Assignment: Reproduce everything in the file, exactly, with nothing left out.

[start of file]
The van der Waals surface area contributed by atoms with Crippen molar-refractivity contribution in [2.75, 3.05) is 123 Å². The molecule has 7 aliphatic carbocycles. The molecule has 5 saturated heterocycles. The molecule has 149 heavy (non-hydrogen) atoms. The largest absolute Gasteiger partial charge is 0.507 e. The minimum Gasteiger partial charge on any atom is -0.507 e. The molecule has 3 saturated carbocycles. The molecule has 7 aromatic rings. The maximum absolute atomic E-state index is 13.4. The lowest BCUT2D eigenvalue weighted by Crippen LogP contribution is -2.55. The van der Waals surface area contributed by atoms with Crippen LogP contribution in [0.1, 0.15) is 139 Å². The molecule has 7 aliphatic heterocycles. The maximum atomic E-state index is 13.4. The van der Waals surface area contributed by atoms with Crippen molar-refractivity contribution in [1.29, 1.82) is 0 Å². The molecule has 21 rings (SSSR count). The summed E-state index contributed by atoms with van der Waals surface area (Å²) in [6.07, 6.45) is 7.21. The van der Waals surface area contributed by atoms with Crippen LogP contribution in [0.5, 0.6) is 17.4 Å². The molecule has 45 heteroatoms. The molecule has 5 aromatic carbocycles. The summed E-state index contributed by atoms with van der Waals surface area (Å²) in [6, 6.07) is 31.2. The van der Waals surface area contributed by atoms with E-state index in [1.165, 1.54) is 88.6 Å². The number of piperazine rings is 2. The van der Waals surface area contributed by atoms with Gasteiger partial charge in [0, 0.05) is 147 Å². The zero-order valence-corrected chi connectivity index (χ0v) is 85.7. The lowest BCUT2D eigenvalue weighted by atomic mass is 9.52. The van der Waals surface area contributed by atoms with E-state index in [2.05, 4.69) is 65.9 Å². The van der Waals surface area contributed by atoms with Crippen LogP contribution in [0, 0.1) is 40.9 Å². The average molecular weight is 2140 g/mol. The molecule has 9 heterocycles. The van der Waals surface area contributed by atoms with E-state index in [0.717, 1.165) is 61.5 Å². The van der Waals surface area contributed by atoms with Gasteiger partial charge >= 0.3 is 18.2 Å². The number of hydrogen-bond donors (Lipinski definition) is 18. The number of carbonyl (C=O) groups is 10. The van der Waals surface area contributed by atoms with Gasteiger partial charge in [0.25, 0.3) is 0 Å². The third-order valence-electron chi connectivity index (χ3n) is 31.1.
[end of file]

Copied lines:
The van der Waals surface area contributed by atoms with Crippen molar-refractivity contribution in [2.75, 3.05) is 123 Å². The molecule has 7 aliphatic carbocycles. The molecule has 5 saturated heterocycles. The molecule has 149 heavy (non-hydrogen) atoms. The largest absolute Gasteiger partial charge is 0.507 e. The minimum Gasteiger partial charge on any atom is -0.507 e. The molecule has 3 saturated carbocycles. The molecule has 7 aromatic rings. The maximum absolute atomic E-state index is 13.4. The lowest BCUT2D eigenvalue weighted by Crippen LogP contribution is -2.55. The van der Waals surface area contributed by atoms with Crippen LogP contribution in [0.1, 0.15) is 139 Å². The molecule has 7 aliphatic heterocycles. The maximum atomic E-state index is 13.4. The van der Waals surface area contributed by atoms with Crippen molar-refractivity contribution in [1.29, 1.82) is 0 Å². The molecule has 21 rings (SSSR count). The summed E-state index contributed by atoms with van der Waals surface area (Å²) in [6.07, 6.45) is 7.21. The van der Waals surface area contributed by atoms with Crippen LogP contribution in [0.5, 0.6) is 17.4 Å². The molecule has 45 heteroatoms. The molecule has 5 aromatic carbocycles. The summed E-state index contributed by atoms with van der Waals surface area (Å²) in [6, 6.07) is 31.2. The van der Waals surface area contributed by atoms with E-state index in [1.165, 1.54) is 88.6 Å². The number of piperazine rings is 2. The van der Waals surface area contributed by atoms with Gasteiger partial charge in [0, 0.05) is 147 Å². The zero-order valence-corrected chi connectivity index (χ0v) is 85.7. The lowest BCUT2D eigenvalue weighted by atomic mass is 9.52. The van der Waals surface area contributed by atoms with E-state index in [2.05, 4.69) is 65.9 Å². The van der Waals surface area contributed by atoms with Crippen LogP contribution in [0, 0.1) is 40.9 Å². The average molecular weight is 2140 g/mol. The molecule has 9 heterocycles. The van der Waals surface area contributed by atoms with E-state index in [0.717, 1.165) is 61.5 Å². The van der Waals surface area contributed by atoms with Gasteiger partial charge >= 0.3 is 18.2 Å². The number of hydrogen-bond donors (Lipinski definition) is 18. The number of carbonyl (C=O) groups is 10. The van der Waals surface area contributed by atoms with Gasteiger partial charge in [0.25, 0.3) is 0 Å². The third-order valence-electron chi connectivity index (χ3n) is 31.1.